WHERE IS THE ENTRANCEWAY TO PLAY?
Sky Saxon Has Left The Building
I yapped with Sky Saxon by telephone in June of 1977. A pal visiting from LA had conjured Sky up via pay phone to quell my doubts that any mere mortal could possibly be on a phone call basis with such a formidable figure. I must’ve gotten gushy from the git-go, as Sky immediately invited me out for a visit. “Ha-ha,” said I, if memory serves, “I can’t do that!” To which he reasoned (and this is verbatim, give or take), “Come ahhn. We’ll spend THIRTY DAYS IN THE DESERT. You know you’ve got to do it.” Six months earlier, a teenage pal from back in Kent had hitchhiked out the Coast and had been curbed on the Strip by Senor Saxon, who had attempted to lure her into a car with … candy. “Oh my God,” said she, later, back home, “I should have got in the car! Sky Saxon! It’ll never happen again!” One might call that brand of charisma, Mansonesque. Everybody in that ratty Ohio brat pack, or bratty Ohio rat pack, if you prefer, was nuts about Sky and Daryl and Rick and Jan, totally gone-nuts berserk insane about the them. We had the Seeds on 45, LP and 8-track. I still have my North American Leisure Corp edition of FUTURE on 8-track with the half split of A Thousand Shadows. The tape has snapped from overuse and there’s some unidentifiable stain across the back, but if you only knew how many times this, hardly the best Seeds longplayer, blasted forth on the 8-track system that my brother had unloaded on me when his fraternity was booking the Amboy Dukes to play the gym, you wouldn’t wonder how it got into such pre-owned condition. In my estimation, Sky Saxon and the Seeds’ entire output is absolutely stellar. They were a perfect band. It was always my dream that there would be a reunion, that drummer Rick Andridge and keyboard king Daryl Hooper and vastly underrated guitar slinger Jan Savage would hook up with Sky and slay us all. Of all the reunion groups, this seemed the most plausible. But it was not to be. A few years back, we were thrilled to finally yap with Jan Savage, who mysteriously appeared in New York to meet up with Sky. Amazing! These cats were our heroes when we were kids, and they remained godlike in our hearts.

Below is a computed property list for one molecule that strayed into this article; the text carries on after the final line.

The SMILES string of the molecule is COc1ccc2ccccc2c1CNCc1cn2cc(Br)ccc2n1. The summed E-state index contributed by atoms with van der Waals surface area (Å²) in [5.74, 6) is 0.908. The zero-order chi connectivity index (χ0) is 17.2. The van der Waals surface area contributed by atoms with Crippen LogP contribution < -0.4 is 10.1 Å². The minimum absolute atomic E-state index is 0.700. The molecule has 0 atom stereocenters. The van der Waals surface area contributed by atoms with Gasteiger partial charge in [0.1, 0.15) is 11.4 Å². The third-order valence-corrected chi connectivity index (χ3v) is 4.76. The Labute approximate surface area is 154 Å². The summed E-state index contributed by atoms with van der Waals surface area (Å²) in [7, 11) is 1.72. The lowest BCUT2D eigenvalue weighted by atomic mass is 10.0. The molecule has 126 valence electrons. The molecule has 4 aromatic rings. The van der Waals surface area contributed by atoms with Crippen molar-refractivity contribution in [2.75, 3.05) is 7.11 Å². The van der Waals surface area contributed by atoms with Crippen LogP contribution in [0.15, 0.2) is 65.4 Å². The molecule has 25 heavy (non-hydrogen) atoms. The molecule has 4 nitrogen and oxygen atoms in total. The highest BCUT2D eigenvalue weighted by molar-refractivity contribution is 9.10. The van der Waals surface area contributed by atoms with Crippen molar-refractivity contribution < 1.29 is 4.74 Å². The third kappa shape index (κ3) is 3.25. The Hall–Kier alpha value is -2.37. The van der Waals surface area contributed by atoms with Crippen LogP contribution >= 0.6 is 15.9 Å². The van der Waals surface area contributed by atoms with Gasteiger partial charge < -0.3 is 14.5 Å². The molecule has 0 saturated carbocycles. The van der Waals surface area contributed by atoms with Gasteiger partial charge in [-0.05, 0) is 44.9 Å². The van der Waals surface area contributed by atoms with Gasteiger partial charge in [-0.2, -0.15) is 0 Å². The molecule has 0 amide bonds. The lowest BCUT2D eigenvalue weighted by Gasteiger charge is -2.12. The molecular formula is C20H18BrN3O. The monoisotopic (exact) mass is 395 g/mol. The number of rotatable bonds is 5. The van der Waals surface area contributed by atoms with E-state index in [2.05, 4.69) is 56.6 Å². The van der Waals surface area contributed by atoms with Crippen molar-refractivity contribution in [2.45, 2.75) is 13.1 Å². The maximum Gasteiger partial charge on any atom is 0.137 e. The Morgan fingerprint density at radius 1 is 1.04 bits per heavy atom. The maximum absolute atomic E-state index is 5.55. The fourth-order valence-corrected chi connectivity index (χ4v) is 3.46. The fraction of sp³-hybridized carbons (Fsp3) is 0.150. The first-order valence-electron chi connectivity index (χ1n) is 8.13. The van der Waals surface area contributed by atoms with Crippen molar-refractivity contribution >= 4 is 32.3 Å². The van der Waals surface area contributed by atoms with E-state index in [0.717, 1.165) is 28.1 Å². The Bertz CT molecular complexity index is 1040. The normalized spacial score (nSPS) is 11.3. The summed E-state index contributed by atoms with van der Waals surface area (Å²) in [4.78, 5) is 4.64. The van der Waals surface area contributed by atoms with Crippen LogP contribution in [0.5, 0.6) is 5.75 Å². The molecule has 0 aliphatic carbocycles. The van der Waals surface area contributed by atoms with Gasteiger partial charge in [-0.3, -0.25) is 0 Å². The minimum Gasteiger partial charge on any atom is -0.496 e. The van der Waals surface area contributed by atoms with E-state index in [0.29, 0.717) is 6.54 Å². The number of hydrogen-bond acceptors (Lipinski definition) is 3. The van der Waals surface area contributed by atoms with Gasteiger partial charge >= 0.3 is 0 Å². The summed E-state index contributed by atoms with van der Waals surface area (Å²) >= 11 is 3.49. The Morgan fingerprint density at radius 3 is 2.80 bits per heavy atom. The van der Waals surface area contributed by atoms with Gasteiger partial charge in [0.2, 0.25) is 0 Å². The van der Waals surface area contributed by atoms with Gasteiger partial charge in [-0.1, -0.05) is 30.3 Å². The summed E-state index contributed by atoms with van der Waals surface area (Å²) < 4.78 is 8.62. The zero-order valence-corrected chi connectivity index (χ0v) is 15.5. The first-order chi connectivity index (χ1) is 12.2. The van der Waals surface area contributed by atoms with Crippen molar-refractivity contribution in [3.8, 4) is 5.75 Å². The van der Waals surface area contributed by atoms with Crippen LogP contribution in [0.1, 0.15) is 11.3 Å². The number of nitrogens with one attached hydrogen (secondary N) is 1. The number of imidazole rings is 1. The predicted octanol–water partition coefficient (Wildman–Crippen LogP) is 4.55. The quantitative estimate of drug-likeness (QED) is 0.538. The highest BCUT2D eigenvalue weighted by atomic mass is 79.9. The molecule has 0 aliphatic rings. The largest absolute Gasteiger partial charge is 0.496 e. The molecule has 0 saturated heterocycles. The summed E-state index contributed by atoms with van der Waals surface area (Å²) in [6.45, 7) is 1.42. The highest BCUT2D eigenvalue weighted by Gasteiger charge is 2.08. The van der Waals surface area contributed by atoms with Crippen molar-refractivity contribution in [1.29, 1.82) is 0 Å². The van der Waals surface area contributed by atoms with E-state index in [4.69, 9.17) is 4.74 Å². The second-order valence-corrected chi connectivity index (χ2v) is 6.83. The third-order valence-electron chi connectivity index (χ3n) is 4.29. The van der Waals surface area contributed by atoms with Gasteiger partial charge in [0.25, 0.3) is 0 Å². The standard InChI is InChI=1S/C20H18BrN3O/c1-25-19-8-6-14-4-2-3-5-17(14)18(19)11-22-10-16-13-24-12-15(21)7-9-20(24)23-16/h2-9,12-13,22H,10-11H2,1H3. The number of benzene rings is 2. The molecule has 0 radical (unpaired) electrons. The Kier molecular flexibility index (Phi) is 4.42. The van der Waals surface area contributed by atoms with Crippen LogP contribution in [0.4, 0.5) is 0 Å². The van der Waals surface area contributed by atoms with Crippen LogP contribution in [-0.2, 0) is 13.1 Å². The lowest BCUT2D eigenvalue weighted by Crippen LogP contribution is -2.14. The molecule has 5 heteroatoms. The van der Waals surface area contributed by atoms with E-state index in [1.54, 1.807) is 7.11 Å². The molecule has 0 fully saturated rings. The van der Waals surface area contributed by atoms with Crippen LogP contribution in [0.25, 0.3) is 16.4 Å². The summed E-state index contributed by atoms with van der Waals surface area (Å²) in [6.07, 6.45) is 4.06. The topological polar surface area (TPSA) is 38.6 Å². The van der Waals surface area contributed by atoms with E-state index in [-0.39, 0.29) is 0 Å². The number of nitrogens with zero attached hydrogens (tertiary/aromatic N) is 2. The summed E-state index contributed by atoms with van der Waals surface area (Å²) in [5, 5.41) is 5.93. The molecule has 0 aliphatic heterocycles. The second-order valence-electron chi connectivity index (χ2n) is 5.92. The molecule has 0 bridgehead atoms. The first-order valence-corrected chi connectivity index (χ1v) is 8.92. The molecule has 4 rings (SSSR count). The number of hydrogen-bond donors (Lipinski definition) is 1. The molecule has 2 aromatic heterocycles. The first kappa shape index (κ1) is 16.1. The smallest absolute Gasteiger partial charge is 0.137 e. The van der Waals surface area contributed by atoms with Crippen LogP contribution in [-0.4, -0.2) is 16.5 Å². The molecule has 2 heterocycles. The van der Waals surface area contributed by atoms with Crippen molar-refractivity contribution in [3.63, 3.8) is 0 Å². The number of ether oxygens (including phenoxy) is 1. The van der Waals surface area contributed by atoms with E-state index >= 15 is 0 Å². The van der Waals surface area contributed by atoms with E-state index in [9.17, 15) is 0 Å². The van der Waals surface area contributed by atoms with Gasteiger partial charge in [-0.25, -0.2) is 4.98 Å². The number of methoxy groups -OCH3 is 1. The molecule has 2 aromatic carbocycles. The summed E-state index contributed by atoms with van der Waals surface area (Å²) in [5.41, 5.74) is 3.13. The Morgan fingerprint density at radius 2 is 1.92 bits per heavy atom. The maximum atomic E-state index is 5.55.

There was nothing hippy dippy about the Seeds, even when the flower children were dancing barefoot to their snotty beguines. I marvel at the foppish artists who titter at them in favor of those who charted less, when ounce for ounce, gram for gram, Sky Saxon could out-psych and out-snot any one of them. Nobody Spoil My Fun. Up In Her Room. No Escape. Pushin' Too Hard.
All top rank, all of them. Cavestomp '98 is branded into my brain. It was such a full-on joy, it's hard to believe that it ever happened. This snapshot was taken there, in the basement of Coney Island High (RIP) on St Marks Place, NYC. It was nuts seeing the 16 Magazine bigwigs of '66 roaming around yappin' and snappin'. Mark Lindsay! The Mysterians! Sky Saxon! The Pretty Things! Unreal.
And now, Sky is gone, and we are left with shredded 8-tracks, well worn wax, and faded pictures. Let us never forget the impact and lasting glory of his days, and how blessed we were to have walked alongside him, if only for a little while. Little Ritchie Marsh, two fingers pointing at you.